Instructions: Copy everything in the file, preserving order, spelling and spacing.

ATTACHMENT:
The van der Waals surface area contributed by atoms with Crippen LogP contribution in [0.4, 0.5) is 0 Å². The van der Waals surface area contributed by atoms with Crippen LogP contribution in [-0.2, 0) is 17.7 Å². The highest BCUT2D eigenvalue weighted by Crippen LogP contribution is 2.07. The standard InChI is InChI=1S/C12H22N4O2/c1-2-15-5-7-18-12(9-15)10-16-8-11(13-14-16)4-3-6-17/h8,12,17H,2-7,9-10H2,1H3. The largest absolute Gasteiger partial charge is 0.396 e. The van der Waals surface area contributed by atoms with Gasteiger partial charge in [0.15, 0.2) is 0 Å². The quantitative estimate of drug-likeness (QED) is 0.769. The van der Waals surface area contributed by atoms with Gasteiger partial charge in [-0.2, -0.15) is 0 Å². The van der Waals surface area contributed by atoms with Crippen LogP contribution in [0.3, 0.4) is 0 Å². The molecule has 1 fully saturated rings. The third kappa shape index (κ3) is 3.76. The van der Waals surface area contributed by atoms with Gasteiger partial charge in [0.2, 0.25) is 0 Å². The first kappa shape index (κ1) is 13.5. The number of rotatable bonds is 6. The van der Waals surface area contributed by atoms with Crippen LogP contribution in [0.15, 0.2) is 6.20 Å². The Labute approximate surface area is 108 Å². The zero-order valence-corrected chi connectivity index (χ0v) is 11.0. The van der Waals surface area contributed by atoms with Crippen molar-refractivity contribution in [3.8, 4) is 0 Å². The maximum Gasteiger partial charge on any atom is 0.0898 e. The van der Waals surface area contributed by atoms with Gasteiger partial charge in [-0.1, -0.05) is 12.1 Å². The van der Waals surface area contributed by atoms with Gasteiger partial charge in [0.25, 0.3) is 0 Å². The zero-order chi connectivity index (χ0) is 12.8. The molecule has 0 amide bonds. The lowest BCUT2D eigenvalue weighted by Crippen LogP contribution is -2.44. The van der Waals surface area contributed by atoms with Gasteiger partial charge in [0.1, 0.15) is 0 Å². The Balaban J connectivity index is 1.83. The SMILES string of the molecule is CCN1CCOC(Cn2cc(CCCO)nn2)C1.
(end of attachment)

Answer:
The van der Waals surface area contributed by atoms with Crippen LogP contribution in [0.4, 0.5) is 0 Å². The van der Waals surface area contributed by atoms with Crippen LogP contribution in [-0.2, 0) is 17.7 Å². The highest BCUT2D eigenvalue weighted by Crippen LogP contribution is 2.07. The standard InChI is InChI=1S/C12H22N4O2/c1-2-15-5-7-18-12(9-15)10-16-8-11(13-14-16)4-3-6-17/h8,12,17H,2-7,9-10H2,1H3. The largest absolute Gasteiger partial charge is 0.396 e. The van der Waals surface area contributed by atoms with Gasteiger partial charge in [0.15, 0.2) is 0 Å². The quantitative estimate of drug-likeness (QED) is 0.769. The van der Waals surface area contributed by atoms with Gasteiger partial charge in [-0.2, -0.15) is 0 Å². The van der Waals surface area contributed by atoms with Crippen LogP contribution in [0.3, 0.4) is 0 Å². The molecule has 1 fully saturated rings. The third kappa shape index (κ3) is 3.76. The van der Waals surface area contributed by atoms with Gasteiger partial charge in [0.2, 0.25) is 0 Å². The first kappa shape index (κ1) is 13.5. The number of rotatable bonds is 6. The van der Waals surface area contributed by atoms with Crippen LogP contribution in [0.15, 0.2) is 6.20 Å². The Labute approximate surface area is 108 Å². The zero-order valence-corrected chi connectivity index (χ0v) is 11.0. The van der Waals surface area contributed by atoms with Crippen molar-refractivity contribution in [3.8, 4) is 0 Å². The maximum Gasteiger partial charge on any atom is 0.0898 e. The van der Waals surface area contributed by atoms with Gasteiger partial charge in [-0.1, -0.05) is 12.1 Å². The van der Waals surface area contributed by atoms with Gasteiger partial charge in [0.25, 0.3) is 0 Å². The zero-order chi connectivity index (χ0) is 12.8. The molecule has 0 amide bonds. The lowest BCUT2D eigenvalue weighted by Crippen LogP contribution is -2.44. The van der Waals surface area contributed by atoms with Gasteiger partial charge in [0.1, 0.15) is 0 Å². The Balaban J connectivity index is 1.83. The SMILES string of the molecule is CCN1CCOC(Cn2cc(CCCO)nn2)C1.